Taylor Swift made a good villain. Her heel turn in the Reputation era was necessary image reform. The role of the happy-go-lucky pop-idol Swift played from Nashville to New York ceased being believable in the face of mounting bad press. No one’s upbeat all the time, especially not in a tussle with a powerful adversary. Taylor getting her hands a little dirty throughout her spat with the Kardashian-Wests humanized her. The self-deprecating bits of the “Look What You Made Me Do” video and the delighted meanness of songs like “I Did Something Bad” and “This Is Why We Can’t Have Nice Things” felt corrective. In these songs, Swift got to communicate that she knows what unflattering remarks are made about her out of earshot, and she actually cares. That was realer than the seemingly endless reserve of grace she displayed in other eras. Swift making it out of the Reputation era looking better than the people who caught her in a bold lie is a come-from-behind victory as outrageous but also inevitable as Avengers: Endgame. But negativity is draining and unsustainable. Doing bad never feels good for very long.
When I revisit Reputation, I’m not coming back for snark, anyway. I’m reeled in by tight hooks and by tenderness under fire. I’m replaying “Delicate,” “End Game,” and “Dancing With Our Hands Tied.” I’m returning to the stunning six-minute koto drum spectacle Netflix’s Taylor Swift Reputation Stadium Tour documentary captured during “King of My Heart.” I’m most interested in Taylor Swift as a medium, as a songwriter who appears to be able to just pluck a melody out of the air whenever she pleases. Last night in Nashville, when Swift told Robin Roberts, “With a pop song, we have an ability to get a melody stuck in people’s heads, and I just want it to be one that makes them feel better about themselves, not worse,” I respected that urge to get back to her main objective. I wanted the new music she’s been advertising around Nashville and Instagram in vibrant pastel color to bring her back to her country roots in a year when mainstream pop seems more receptive to that than it has in a long time. I’ll settle for what we got.
“ME!” — produced by frequent Lorde collaborator Joel Little and featuring Panic! at the Disco’s Brendon Urie, with a clip directed by Swift and music video and movie vet Dave Meyers — is the most fuss-free Taylor Swift lead single in ages. (“Shake It Off” borders on the annoying kind of catchy. “Look What You Made Me Do” is a more intriguing video than a song; “Ready for It” and “End Game” served better beats, raps, and hooks.) From the first scene, where the Reputation snake explodes into a kaleidoscope of butterflies with rainbow wings, “ME!” is cute but cloying. It’s an everything smoothie brimming with bits of Lisa Frank, Splatoon, Mary Poppins, and “California Gurls.” Processing what you’re seeing and hearing feels a lot like brain freeze. The video smartly identifies musical theater as the common ground between Taylor Swift and Brendon Urie’s respective wheelhouses. (Having Urie appear in a video bursting with rainbows after he came out as pansexual is clever queer subtext, if any part of this video can be called subtle.) Even when they’re overdoing it, they at least look like they’re having fun. There’s entirely too much going on, and lot of it has been done before, but the chorus barrels at you like a 747, and seeing Brendon Urie continue to flower as a straight-up pop star is one of this era’s coolest career reversals.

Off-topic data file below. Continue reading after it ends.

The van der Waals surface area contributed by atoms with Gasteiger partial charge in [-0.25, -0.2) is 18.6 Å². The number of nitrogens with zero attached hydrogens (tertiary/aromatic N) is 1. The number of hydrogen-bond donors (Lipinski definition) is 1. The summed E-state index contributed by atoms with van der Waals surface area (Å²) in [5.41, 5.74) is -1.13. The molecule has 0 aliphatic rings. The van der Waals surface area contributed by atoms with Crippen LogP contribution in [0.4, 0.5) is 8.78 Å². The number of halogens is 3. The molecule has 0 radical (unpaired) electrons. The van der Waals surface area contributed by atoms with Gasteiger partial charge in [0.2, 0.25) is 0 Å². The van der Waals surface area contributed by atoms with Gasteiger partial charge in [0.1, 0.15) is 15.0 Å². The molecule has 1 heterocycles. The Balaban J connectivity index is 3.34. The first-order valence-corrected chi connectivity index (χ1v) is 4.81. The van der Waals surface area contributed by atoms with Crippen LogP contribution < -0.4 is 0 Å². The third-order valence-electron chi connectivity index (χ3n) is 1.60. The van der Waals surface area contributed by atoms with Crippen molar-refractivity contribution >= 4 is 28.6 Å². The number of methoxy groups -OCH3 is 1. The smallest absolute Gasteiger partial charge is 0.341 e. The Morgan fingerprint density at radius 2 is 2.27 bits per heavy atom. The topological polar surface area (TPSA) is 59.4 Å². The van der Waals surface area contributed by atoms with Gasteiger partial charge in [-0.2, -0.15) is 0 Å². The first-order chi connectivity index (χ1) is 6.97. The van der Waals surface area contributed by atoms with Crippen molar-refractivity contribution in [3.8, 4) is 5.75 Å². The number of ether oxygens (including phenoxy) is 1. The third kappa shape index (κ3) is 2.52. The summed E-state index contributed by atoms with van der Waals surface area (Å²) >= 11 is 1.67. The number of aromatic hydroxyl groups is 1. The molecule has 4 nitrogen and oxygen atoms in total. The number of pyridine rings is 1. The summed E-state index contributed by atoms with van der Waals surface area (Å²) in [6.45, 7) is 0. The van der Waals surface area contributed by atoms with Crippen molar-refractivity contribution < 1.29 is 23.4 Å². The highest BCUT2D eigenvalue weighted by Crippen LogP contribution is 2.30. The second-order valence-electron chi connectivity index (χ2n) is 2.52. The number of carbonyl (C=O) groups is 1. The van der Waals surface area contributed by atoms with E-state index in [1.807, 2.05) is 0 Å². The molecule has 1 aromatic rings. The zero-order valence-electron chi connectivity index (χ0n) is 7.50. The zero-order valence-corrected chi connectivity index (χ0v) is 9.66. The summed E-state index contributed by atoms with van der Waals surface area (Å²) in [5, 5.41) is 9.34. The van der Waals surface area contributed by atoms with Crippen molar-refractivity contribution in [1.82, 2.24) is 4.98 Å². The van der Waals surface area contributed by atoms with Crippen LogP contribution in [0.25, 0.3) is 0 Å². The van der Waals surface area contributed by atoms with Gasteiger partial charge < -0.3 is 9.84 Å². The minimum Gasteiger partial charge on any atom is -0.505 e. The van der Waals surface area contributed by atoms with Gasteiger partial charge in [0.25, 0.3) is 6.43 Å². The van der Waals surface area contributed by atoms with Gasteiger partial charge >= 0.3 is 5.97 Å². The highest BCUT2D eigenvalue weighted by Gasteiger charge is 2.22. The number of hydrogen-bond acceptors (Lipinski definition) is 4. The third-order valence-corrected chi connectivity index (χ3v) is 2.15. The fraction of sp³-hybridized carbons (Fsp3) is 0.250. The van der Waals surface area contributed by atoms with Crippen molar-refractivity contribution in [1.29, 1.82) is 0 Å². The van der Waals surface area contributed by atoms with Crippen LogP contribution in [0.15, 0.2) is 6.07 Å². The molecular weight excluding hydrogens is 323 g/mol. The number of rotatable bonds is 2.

That said, since we’re going to hear this thing dripping out of PA systems all summer, it’s hard not to wish the words were less vague. Say what you will about Reputation, but if you lived any of the oddly specific scenarios the songs painted — if you ever caught yourself muttering “My reputation’s never been worse …” in a tight spot — they hit hard. “ME!” aims to reach the masses by sacrificing nuance for fun-for-the-family relatability. The lyrics are campy: “Hey, kids, spelling is fun! / Girl, there ain’t no ‘I’ in ‘team,’ but you know there is a ‘me.’” It’s like Off! for cynics. (Remember when Kendrick Lamar crooning “I LOVE MYSELF” on “i” made folks worry that he was trolling for hits and Grammys?) It’s like Disney characters candy flipping. It’s chipper almost to a point of self-parody. Where Reputation advanced Taylor Swift’s career by pushing her toward new moods and genres, “ME!” is a nostalgia trip. It’s back to basics, but it’s also a touch basic.